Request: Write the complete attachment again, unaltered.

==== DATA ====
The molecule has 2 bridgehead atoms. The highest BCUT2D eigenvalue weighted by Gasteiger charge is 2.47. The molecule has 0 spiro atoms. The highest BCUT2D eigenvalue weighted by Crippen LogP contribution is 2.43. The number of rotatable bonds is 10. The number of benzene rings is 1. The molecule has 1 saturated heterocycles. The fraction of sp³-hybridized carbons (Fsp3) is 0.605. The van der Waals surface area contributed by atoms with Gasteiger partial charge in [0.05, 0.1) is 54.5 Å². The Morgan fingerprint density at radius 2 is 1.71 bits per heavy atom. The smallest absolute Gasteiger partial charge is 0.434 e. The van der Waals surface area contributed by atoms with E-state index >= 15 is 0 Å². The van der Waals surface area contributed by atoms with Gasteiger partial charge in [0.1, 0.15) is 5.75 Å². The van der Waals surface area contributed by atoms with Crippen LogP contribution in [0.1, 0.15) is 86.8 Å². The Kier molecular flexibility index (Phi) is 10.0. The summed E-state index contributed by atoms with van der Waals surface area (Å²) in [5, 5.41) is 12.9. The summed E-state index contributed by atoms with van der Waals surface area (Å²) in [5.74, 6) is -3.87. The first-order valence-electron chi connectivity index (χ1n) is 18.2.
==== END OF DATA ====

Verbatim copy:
The molecule has 2 bridgehead atoms. The highest BCUT2D eigenvalue weighted by Gasteiger charge is 2.47. The molecule has 0 spiro atoms. The highest BCUT2D eigenvalue weighted by Crippen LogP contribution is 2.43. The number of rotatable bonds is 10. The number of benzene rings is 1. The molecule has 1 saturated heterocycles. The fraction of sp³-hybridized carbons (Fsp3) is 0.605. The van der Waals surface area contributed by atoms with Gasteiger partial charge in [0.05, 0.1) is 54.5 Å². The Morgan fingerprint density at radius 2 is 1.71 bits per heavy atom. The smallest absolute Gasteiger partial charge is 0.434 e. The van der Waals surface area contributed by atoms with E-state index >= 15 is 0 Å². The van der Waals surface area contributed by atoms with Gasteiger partial charge in [0.1, 0.15) is 5.75 Å². The van der Waals surface area contributed by atoms with Crippen LogP contribution in [0.1, 0.15) is 86.8 Å². The Kier molecular flexibility index (Phi) is 10.0. The summed E-state index contributed by atoms with van der Waals surface area (Å²) in [5, 5.41) is 12.9. The summed E-state index contributed by atoms with van der Waals surface area (Å²) in [5.74, 6) is -3.87. The first-order valence-electron chi connectivity index (χ1n) is 18.2.